I recently started a new job and eveyone seems very religous. While discussing with a co-worker that i recently quit smoking she said "i bet your family and god are smiling down on you for that". i just smiled and continued my lunch. Should i have said different?

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You should not be made to feel uncomfortable in the workplace--for any reason. That being said, I think the others are right. You must pick your battles in this situation because, believe me, there are more and larger ones to come. It is almost an everyday onslaught of ridiculous references one must endure when one has attained the 'highest intellectual condition' Dr. Meaden speaks of in his reply. What I usually do is just what you did and think about how sorry I feel for the misguided, manipulated and intellectually challenged person who just insulted me. Hang in there!
IMHO, with a situation like that, whatever makes YOU feel the most comfortable is the correct decision.
This is true. Besides whatever your religious belief or lack of belief, it is no one's business. Congratulations on quitting smoking!
I concur, and yes congratulations on quitting the habit...I can't believe I forgot to say that earlier!
Do whatever you are comfortable with, you are under no obligation to start religious discussions at work. If you are just looking for advice though, I'd suggest answering back "My family is glad, yes" and just purposefully leave out the god comment.
I would have just ignored the god comment and said something about my family's opinions.
If you ever feel that your back is to the wall and you have to say something against worship I would try to make the point that nothing good would want to be worshiped in the first place. This is in fact very true so making the point would tend to take the wind out of the sails of those criticizing you for being an Atheist.

Unfortunately I think almost all of us have to some extent experienced the bias that you have described. This is why I think it important that we try to become more organized as a minority to promote our positions and, in so doing, to present ourselves as benevolent. If we are widely seen as amoral or immoral history will repeat itself to the effect that we will be villainized by societies all over the world no matter how well founded we are in our scientific views. If we do not stand for good (secular humanism) then no matter how bad the church might be it will always be able to call itself a sinner that wants to become better and win power over us by comparison.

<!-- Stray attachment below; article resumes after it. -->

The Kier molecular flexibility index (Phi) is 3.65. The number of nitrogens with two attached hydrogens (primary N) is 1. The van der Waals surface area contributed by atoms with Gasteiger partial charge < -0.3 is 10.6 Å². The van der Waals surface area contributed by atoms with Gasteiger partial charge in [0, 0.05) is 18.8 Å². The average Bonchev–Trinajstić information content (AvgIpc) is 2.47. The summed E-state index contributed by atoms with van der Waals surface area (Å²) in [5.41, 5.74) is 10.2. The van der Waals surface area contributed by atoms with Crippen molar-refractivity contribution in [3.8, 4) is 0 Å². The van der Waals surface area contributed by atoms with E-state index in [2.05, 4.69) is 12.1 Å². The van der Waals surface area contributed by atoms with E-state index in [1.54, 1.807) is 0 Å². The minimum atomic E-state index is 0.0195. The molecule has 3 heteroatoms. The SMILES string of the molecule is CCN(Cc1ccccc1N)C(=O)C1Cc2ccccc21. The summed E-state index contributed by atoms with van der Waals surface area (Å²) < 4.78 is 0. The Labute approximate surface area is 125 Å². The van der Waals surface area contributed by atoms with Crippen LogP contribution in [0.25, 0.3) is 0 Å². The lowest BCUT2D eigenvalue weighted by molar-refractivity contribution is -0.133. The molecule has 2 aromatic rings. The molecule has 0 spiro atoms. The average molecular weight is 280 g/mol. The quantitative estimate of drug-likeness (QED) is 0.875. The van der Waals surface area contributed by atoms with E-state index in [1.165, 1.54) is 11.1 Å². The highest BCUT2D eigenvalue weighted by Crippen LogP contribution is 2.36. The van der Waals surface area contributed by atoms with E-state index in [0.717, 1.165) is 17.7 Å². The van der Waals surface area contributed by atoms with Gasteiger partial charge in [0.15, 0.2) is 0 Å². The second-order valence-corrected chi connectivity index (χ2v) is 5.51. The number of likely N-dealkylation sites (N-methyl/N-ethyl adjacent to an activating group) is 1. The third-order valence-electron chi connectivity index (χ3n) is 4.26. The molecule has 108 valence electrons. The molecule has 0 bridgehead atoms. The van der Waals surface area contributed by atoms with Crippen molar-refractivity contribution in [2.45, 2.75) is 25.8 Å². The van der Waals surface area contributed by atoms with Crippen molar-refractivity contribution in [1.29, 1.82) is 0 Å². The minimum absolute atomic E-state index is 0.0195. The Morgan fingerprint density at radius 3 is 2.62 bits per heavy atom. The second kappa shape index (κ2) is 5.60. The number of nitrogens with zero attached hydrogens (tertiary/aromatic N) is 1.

This not to mention that having the benevolent reputation would eliminate much of the bias.
Hey Mark I am in the bible belt as well and I know exactly what you face. I was actually asked if I "worship satan"
In situations like that I'm always tempted to say something like 'yeah, poseidon has been good to me lately' (or 'allah' if i'm feeling mischievous). All gods are equally implausible, might as well have some fun with that, since funnily enough theists find it more difficult to argue against a different belief than a lack of belief. If you're an atheist you're damned, but if you're an 'ancient Greek', Zeus has got your back; ok, so you're not going to heaven, but the Elysian Fields sound better anyway...
You should definitely not tell them. I am very open about my disbelief and I am unemployed. Lost my job when one of my coworkers squealed.
My gosh do you have recourse? I don't think that is legal but I know they probably have another excuse.
Sadly, no matter how polite we are about what we believe we will still probably be labeled "rude" or some other ridiculous thing.




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